I think it is safe to say that role of the movie trailer has never held as much significance as it does right now.
To keep up with the current trends of the digital era, many marketing campaigns are carried out online. Usually, this occurs through different social media platforms. When looking at these campaigns within the context of the film industry (where this strategy is often utilized), the goal is to get people on the internet talking about the movie in question. It is an ideal bubble to create traction and attract anticipation of an upcoming release by collecting likes, comments, retweets, etc.
In order to stand out, many of these virtual advertisements will take advantage of the vast possibilities on the internet to develop creative and interesting ways to garner engagement with followers. But, regardless, at the heart of any one of these campaigns lies the most important part of film advertising: the trailer. A trailer is the one thing that will get people on the internet talking the most, and a good trailer can set the tone for the general online reaction regarding the release of a new film.
This is not a new thing; the trailer has always been the most important aspect of a film’s pre-release promotion. The practice of a trailer dates to 1913, when the first trailers ever were released as a marketing stunt. After that, they became common practice, with a collection of previews being shown after a feature film, “trailing” it, hence the name. When this was deemed ineffective, the trailer took its recognizable place before a film as the pre-feature entertainment.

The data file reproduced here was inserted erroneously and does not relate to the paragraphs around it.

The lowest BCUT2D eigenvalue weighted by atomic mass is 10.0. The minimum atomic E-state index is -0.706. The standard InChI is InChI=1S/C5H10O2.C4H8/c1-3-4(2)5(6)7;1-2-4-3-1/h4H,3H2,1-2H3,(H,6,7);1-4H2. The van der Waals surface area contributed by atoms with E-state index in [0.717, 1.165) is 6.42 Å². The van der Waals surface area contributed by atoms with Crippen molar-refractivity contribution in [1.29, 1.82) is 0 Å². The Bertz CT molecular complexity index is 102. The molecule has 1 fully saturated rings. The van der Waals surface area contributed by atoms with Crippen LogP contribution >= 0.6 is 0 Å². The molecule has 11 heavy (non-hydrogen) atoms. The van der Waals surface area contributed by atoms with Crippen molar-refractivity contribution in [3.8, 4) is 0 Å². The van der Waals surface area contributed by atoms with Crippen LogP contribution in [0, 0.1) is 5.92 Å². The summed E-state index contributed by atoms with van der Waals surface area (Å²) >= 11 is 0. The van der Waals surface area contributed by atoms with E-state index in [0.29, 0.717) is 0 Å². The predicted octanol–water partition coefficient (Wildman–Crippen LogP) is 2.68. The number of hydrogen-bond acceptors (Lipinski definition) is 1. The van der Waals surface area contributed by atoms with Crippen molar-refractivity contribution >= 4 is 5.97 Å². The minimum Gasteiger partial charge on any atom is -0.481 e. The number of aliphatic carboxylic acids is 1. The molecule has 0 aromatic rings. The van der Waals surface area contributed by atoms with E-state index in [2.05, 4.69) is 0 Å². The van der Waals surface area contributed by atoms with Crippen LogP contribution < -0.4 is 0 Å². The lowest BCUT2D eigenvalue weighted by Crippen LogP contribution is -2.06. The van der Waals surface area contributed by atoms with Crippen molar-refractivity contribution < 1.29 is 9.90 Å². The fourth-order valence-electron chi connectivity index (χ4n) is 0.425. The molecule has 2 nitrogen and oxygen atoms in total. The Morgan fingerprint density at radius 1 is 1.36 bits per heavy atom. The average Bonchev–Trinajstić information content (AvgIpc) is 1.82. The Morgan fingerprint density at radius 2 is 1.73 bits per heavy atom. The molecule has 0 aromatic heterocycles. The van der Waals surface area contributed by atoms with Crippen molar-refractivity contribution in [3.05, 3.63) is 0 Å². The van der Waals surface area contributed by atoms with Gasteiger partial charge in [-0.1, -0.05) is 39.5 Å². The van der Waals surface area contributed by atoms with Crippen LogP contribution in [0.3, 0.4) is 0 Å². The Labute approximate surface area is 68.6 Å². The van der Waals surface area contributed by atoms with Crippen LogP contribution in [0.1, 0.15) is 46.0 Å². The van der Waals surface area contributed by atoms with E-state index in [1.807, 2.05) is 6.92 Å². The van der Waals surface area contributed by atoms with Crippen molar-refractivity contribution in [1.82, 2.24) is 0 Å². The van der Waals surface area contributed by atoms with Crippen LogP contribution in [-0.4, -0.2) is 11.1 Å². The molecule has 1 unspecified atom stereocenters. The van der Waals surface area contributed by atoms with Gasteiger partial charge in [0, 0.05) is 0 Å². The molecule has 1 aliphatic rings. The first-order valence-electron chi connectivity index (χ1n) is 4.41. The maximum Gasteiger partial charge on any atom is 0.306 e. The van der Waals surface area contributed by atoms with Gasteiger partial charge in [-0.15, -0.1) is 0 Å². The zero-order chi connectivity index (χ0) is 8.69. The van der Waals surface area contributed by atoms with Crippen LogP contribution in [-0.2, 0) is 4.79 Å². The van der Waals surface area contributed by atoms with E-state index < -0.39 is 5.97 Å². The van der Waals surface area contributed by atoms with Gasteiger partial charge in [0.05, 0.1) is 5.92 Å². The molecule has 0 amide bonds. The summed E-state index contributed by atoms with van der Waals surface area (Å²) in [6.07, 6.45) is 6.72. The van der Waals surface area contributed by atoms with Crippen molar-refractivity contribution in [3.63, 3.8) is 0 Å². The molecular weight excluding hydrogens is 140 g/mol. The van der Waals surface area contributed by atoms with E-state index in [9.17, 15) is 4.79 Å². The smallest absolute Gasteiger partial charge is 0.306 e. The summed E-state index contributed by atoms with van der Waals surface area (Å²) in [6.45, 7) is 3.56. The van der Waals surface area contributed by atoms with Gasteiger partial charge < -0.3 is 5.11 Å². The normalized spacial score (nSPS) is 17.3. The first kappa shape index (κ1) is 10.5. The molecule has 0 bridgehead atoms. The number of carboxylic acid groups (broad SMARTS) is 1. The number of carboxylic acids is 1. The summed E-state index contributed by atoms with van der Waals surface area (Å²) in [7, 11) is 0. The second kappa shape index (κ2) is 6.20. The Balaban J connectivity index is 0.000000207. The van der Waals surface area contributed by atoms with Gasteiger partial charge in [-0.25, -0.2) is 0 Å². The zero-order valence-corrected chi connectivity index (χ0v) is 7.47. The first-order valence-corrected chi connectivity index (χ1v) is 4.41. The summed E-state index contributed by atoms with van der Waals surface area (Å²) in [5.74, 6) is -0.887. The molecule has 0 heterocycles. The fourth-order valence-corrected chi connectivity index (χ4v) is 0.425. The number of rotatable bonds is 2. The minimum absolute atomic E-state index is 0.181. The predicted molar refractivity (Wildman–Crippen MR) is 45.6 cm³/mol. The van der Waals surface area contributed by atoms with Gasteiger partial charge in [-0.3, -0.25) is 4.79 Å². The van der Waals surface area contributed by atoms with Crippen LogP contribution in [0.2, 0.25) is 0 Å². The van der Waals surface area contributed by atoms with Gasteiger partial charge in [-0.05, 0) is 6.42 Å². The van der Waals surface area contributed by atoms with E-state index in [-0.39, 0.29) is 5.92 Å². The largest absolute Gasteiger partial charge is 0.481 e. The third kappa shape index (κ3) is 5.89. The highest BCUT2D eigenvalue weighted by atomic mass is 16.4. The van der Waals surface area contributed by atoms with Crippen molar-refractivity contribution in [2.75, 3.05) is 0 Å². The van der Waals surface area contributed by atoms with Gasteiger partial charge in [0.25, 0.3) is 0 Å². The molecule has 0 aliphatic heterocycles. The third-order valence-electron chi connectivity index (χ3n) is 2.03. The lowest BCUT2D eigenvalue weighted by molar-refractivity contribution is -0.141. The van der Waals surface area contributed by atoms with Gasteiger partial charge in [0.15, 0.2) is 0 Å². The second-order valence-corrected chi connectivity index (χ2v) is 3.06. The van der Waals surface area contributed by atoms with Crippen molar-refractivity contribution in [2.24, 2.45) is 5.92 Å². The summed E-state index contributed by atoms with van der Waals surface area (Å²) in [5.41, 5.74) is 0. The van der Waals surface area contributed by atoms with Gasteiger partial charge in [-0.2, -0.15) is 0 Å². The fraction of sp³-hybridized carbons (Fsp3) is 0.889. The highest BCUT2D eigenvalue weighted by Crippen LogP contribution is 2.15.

The trailer has always been important, but it has evolved with modern technology and trends to become an entirely independent art form of its own. Entire studios known as trailer “houses” spend day-long shifts curating trailers, teasers, and previews to satisfy the requirements and specifications given to them by those in charge of a promotion campaign.
Now, there are even award shows for trailers. The most famous of which, The Golden Trailer Awards, occurs annually and highlights different film trailers and their superlatives. It is not uncommon to go online and find a short twenty-second trailer FOR a trailer. The practice of trailers to build hype is forever ingrained in our culture. I have always found it to be the most exciting aspect of a new release, and I look forward to the ways they will continue to change with the times.